Posts: 1,028
Registered: ‎10-27-2009
0

Re: DELTA X5 WOOD LATHE WITH VFD 2HP STEEL BED Model:46-755X

I almost bought one, but after looking it over very carefully in the store, I backed out of the the deal and got a refund before it was delivered.  I don't remember all of the details, but basically it was the construction of the lathe that turned me off.  The stainless steel ways are not welded directly to the frame which is understandable, but they didn't have sufficient stiffness and needed a better method of attachment to the frame than the bent tabs that were tack welded.  The Marathon motor that was being used was not designed for inverter duty (which could have something to do with the inverter electronics failing).

 

BTW, it is a "braking" resistor and not a "breaking" resistor -- except in this case, it could be considered a "breaking" resistor since it was always failing.  It is called a braking resistor because it performs the same function as the brakes on your car -- it is used to stop the lathe from turning rather than simply letting it slowly coast to a stop.  When the motor is slowing down, it acts as a generator and has a lot of stored energy in the inertia of the spinning wood, chuck, spindle, and motor rotor.  If it is able to "dump" the electrical energy into a resistor where it gets converted into heat, the motor can be rapidly stopped.  However, if the inverter is not properly programmed, this energy may be dumped into the resistor too rapidly and cause it to "fry".  Frying a resistor causes it to release its magic smoke.

Senior Reader
barryrichardson
Posts: 1
Registered: ‎07-16-2011
0

Re: DELTA X5 WOOD LATHE WITH VFD 2HP STEEL BED Model:46-755X

I have used one for about 5 years and turned hundreds of bowls mostly with it.  Its the only lathe I have used other than a mini so I can't compare it, but it has been a good lathe and has taked lots of abuse, have never had any problems with it what soever.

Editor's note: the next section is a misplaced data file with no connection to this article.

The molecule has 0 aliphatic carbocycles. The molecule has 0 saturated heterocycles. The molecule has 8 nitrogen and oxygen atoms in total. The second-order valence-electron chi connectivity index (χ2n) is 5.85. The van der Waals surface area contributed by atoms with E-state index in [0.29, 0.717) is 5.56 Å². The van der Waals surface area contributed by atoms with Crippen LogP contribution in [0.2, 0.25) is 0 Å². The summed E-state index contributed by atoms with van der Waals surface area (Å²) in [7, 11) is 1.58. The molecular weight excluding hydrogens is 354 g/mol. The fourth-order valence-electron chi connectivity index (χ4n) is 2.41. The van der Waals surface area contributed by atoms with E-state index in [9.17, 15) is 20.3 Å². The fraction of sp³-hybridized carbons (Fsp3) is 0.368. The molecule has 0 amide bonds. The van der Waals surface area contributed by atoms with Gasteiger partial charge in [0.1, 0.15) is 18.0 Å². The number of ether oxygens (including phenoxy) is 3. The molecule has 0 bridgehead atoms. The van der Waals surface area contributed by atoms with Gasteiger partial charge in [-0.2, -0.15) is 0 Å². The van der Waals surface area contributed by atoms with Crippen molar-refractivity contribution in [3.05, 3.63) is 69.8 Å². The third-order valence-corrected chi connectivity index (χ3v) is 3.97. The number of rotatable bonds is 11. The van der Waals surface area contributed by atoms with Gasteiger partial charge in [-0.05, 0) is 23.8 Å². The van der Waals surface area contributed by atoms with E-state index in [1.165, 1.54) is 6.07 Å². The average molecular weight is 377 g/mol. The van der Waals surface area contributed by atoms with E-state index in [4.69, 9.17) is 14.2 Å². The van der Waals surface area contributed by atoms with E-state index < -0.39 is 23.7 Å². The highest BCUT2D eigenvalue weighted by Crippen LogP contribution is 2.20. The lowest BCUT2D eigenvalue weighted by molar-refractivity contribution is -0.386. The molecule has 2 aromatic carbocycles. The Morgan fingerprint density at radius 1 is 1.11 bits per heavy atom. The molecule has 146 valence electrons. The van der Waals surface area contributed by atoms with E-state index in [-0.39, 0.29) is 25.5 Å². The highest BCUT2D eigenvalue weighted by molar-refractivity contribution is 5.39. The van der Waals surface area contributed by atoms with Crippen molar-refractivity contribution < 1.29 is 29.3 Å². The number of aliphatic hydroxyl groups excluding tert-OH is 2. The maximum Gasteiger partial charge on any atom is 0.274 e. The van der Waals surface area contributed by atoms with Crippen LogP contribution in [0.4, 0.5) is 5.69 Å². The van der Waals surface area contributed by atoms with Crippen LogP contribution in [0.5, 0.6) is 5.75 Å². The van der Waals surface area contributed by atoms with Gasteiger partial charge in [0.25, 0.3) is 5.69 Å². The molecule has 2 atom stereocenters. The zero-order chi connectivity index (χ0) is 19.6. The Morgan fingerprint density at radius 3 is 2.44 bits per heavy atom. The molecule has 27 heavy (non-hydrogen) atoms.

Honored Advisor
johnclucas
Posts: 2,048
Registered: ‎10-26-2009
0

Re: DELTA X5 WOOD LATHE WITH VFD 2HP STEEL BED Model:46-755X

I thought it could have been a great lathe and some probably are.  What turned me off was they brought it to the Southern States Symposium to introduce it.  The lathe spindle wasn't running true and it sat in the corner not running.  That didn't speak well for an intro product from a good company.    I tried to keep track of them to see how the lathe was doing because I wanted one.    For whatever reason they simply didn't sell as good as they could have.   Don't know whether it was marketing, the quality of the lathe, price, or all of the above.

Veteran Advisor
Bill Boehme
Posts: 1,028
Registered: ‎10-27-2009
0

Re: DELTA X5 WOOD LATHE WITH VFD 2HP STEEL BED Model:46-755X

One of the first problems that I saw was that the "floating" ways were not mechanically locked together so things like locking down the tailstock, toolrest base, or headstock had a tendency to cause the ways to spread apart slightly.  That was the deal breaker when I noticed that.  With the ways of the bed being able to spread apart, it meant that there was a greater chance of angular misalignment between the headstock and tailstock spin axes.